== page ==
Nebraska’s Manning enjoys ride with Burroughs

Updated: September 27, 2011

By Mike Finn

This has been quite a year for Jordan Burroughs, who captured his second NCAA championship this past winter and won the FILA World freestyle championship a couple weeks ago.

It was also a great time for Nebraska head coach Mark Manning, who was in Burroughs corner in Philadelphia last March for the NCAAs, in Cleveland for the U.S. Open title in April, in Oklahoma City for the World Team Trials championship in June and finally in Istanbul, Turkey, where Burroughs left with a gold medal on Sept. 18.


Nebraska coach Mark Manning (right) helped Jordan Burroughs capture his second NCAA championship last March and earn WIN Hodge Trophy.

During this period, Manning was usually the first person Burroughs embraced in celebration during an unbeaten college folkstyle and international freestyle season.

“There was no difference in how I felt,” Manning said of those moments. “I’m just happy that Jordan reached another one of the goals that he set. He made this a (World championship) goal a couple years ago. In the spring, I got to see him make the U.S. team. Then he really worked hard this summer developing his freestyle and making some adjustments; going over to Ukraine and Poland (for tournaments). Just to see him (win gold) was great, but it was no different.

“I’m excited to see him do it on the international scene on the biggest stage so far.

We will be looking for more next summer in London (for the Olympics).”

This was indeed great timing for Manning that Burroughs, a native of Sicklerville, N.J., accomplished these feats while he continues to train with Manning and Nebraska assistant coach Bryan Snyder in his college home of Lincoln, Neb.

This will be a historic year for the Cornhuskers, who begin their first season as members of the powerful Big Ten Conference.

“It’s good for our team,” said Manning, the Vermillion, S.D., native, who will begin his 10th season as the Huskers’ head man. “Anytime you have someone win an NCAA and World championship, it helps our guys believe. Jordan worked out with the team last week for three days (after winning the World title).

“It was a testament to Jordan and good to see him as the same old Jordan Burroughs. It shows you his character and tells me where his mindset is. It’s a good thing for our university while we go through these challenges.”

The Husker coach was also there to hug Jordan Burroughs when he won the 163-pound FILA World freestyle championship in Istanbul, Turkey on Sept. 23.

Manning, who returns just 11 of last year’s 43.5 NCAA points this winter, believes he has a team that will also soak up Burroughs’ success.

“We have some good young men working their tails off,” Manning said.

“I’m excited about seeing Jordan move forward. I’m exciting about the young men in our program.”

Promoting international freestyle success has become an important factor for college coaches looking for big-name recruits.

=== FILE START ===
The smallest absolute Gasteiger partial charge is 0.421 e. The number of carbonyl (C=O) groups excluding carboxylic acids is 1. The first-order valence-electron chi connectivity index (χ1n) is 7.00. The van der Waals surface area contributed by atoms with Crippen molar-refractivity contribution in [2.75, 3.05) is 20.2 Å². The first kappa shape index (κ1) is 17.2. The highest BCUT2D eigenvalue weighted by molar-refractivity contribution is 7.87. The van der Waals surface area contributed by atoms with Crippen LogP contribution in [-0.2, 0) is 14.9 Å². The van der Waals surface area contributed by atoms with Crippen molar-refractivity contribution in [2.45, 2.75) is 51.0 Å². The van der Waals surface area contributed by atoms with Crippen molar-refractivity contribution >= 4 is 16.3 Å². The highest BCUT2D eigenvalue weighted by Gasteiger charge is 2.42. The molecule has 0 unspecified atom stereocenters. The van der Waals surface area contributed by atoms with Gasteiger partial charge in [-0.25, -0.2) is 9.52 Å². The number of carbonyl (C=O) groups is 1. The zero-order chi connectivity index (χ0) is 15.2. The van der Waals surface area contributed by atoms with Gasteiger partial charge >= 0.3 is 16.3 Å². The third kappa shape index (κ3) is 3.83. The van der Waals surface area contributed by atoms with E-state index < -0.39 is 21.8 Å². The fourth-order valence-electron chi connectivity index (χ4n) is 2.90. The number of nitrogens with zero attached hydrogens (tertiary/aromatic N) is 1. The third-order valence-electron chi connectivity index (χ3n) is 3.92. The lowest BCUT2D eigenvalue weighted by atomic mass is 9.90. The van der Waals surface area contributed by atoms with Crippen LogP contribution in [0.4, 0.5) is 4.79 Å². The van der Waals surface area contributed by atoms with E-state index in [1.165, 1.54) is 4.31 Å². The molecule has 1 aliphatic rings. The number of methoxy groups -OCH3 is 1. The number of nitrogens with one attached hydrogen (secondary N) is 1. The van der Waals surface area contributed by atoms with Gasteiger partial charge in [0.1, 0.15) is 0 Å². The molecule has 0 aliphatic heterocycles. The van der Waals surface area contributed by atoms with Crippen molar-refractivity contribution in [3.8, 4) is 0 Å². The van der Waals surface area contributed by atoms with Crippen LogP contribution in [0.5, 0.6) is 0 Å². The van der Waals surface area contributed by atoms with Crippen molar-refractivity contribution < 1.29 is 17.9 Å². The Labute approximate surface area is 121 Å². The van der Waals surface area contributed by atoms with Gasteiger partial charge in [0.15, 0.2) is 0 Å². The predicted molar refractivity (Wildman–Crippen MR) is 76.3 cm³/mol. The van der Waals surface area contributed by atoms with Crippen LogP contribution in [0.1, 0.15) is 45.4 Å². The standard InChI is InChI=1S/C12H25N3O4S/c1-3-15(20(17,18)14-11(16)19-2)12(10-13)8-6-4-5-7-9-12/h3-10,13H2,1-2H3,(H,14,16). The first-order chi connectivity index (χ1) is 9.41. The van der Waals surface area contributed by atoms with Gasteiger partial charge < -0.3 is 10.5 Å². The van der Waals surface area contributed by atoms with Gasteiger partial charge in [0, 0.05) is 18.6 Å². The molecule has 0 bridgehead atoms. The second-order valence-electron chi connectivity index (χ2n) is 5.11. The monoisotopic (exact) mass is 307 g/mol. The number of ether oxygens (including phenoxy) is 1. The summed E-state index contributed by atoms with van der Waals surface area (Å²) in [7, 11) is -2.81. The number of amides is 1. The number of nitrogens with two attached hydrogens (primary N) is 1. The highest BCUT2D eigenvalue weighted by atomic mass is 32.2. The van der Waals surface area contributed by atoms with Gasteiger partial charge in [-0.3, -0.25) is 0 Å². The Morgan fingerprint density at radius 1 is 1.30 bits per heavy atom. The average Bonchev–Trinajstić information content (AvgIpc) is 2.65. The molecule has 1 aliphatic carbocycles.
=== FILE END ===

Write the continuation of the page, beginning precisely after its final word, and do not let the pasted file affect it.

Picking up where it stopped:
“Not every young man has the goal to be a World and Olympic champion or it may die out once they get to college,” Manning said. “He might have that desire after college and some young men do it after college.

“But the way that competition is now, it might not allow him (to wait). He has to get involved in the game early on because it will be hard to make a team and reach his goals if you are not involved early on.”

Many of the top Big Ten schools have developed wrestling clubs, including the Nittany Lion Wrestling Club in State College, Pa., and the Ohio Regional Training Center in Columbus, Ohio, which produced four World Team members.

Manning, who plans on working with former Husker Craig Brester and Missouri All-American Raymond Jordan this year, believes what he has established in Lincoln has also created a positive experience for future freestylers.

“The Regional Training Centers can sometimes be misleading because young men are there trying to reach their individual goals and are not always going to be around the college guys,” said Manning, who has been involved with USA Wrestling since 1992 when he served as the Cadet World Team coach. (Recruits) thinking that some of these international guys are going to be around your weight class will determine how good they are going to be is truly up to that coach.

“Good college coaches are the ones who are going to impact how well (recruits) are going to do on the college scene and moving forward to develop themselves as future World or Olympic Team members.

Those guys who are training (for the international competition) need to focus on being the best freestyle wrestler they can be and will not be in the room every day. They’re going to be out at the Olympic Training Center (in Colorado Springs) or going to be traveling the world trying to develop themselves.

“People get misled how much a regional training center is going to impact their son’s future as a college wrestler. If he can only wrestle with that guy three times a month, he’s not going to have much affect on them. Some people think if a team has five guys training, their son is really gong to be impacted by those guys. That is not the fact.

“The reality is that they might see them working out but won’t be working with them every day. Those World and Olympic Team guys who are really serious are going to be focused on themselves and they should be.”

The rest will be left to coaches like Mark Manning.